Welcome to Week 15 of my adventure as a member of the Marketing Plan Group. In my posts, I talk about my voyage down the road of self-employment as a website copywriter, my achievements and roadblocks along the way, and what I’m learning from my group experience.
I think 2010 is going to be all about having the proper tools in place… Not having to reinvent the wheel every time… Having research calling scripts in place, having systems that work, having something to send over when prospects ask for more information…
Because if you have the tools ready — all you need to do is use them.
This week, my Marketing Plan Group created one-sheets. A one-sheet is something to send to a prospect that shows what you do, powerfully, in one sheet.
I got some great feedback from my group on my one-sheet today, and I’m beginning to realize that this one-sheet is going to be a kick-butt tool in my marketing toolbox. The 2-3 hours I’ve spent creating this one sheet – so worth it. This single document will help me connect with my target market, and it will demonstrate what I can do for them. It’s crazy to say this about one piece of paper – but this one-sheet is going to get me new clients. Yup, I said it. This ONE-SHEET is going to get me new clients. (Ideal ones who are in my target market.)
Do you have something to send when prospects ask you to send something over?
Or is it something totally different every time? If you don’t have a one-sheet, why not take a few hours to make one. This single sheet has the potential to make a massive impact.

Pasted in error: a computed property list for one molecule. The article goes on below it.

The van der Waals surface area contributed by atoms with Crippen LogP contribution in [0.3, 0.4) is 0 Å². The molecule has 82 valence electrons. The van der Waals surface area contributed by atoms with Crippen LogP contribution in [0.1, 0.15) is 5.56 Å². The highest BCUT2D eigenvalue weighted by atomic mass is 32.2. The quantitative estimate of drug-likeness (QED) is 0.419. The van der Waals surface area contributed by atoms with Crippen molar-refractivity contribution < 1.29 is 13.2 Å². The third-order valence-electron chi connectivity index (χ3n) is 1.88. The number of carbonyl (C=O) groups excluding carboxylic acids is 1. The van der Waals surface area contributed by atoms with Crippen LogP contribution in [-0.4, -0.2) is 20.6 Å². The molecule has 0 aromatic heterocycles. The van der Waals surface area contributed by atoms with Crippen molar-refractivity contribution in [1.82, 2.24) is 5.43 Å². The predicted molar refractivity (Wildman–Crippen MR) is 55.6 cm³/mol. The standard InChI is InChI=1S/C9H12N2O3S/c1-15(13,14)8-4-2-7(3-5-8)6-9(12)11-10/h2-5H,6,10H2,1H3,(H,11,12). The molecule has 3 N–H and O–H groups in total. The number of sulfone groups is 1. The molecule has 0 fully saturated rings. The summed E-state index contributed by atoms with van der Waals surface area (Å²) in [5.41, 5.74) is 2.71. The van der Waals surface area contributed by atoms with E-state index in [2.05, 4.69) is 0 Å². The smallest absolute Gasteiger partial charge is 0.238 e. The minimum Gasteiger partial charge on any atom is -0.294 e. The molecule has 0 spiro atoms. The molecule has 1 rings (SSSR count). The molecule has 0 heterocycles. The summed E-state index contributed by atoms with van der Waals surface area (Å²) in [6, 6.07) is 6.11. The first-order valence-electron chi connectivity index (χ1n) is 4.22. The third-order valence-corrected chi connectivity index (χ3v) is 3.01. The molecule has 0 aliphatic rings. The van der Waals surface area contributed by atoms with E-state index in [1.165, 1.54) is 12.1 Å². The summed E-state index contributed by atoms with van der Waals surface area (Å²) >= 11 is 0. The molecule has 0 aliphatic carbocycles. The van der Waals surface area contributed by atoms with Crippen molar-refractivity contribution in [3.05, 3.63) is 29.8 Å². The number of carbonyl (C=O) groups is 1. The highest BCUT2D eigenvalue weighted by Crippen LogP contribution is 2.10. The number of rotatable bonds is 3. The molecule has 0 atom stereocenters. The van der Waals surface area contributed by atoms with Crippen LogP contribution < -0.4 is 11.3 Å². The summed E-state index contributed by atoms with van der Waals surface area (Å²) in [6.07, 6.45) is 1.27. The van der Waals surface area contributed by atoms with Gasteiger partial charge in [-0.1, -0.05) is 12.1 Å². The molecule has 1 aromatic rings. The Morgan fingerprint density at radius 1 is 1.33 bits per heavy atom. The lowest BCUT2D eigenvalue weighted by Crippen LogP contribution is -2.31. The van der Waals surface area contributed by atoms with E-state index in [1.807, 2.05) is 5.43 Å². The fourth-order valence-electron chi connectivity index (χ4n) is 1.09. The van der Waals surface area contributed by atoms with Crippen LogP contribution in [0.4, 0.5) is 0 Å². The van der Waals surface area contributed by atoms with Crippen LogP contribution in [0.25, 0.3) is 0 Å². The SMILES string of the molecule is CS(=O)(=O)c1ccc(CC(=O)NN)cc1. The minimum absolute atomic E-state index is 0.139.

Here’s what I learned about how to make a good one sheet:
- Be SPECIFIC. As creative solopreneurs, many of us have broad-icitis. Unfortunately, our interest in being broad and appealing to everybody doesn’t seem to support our business growth. If your market is churches, don’t be afraid to use the word “congregation.” If your market is restaurants, don’t be afraid to use the word “menu” instead of “in-house collateral materials.” Get it? And if you have more than one market, you should make more than one one-sheet.
- Keep it simple. Simple is powerful. Continue to streamline your one-sheet. Chip away at it until your visuals and your words work together. If your one-sheet is your one chance – make it a good one. Talk directly to your audience. Take out the nonsense. Speak directly to their need. Show why you’re fantastic.
- Get input. When something is too close to you, it can be hard to see. Have a buddy, someone you can bounce ideas off, or ideally, have a great group of supportive, helpful and inspiring firecrackers like I do. A new Marketing Plan Group starts Jan 18th.
What do you think? Do you have a one-sheet? Will you take the time to make the tools with me?
P.S. This week’s homework is to make our first round of research calls. More on that next week!
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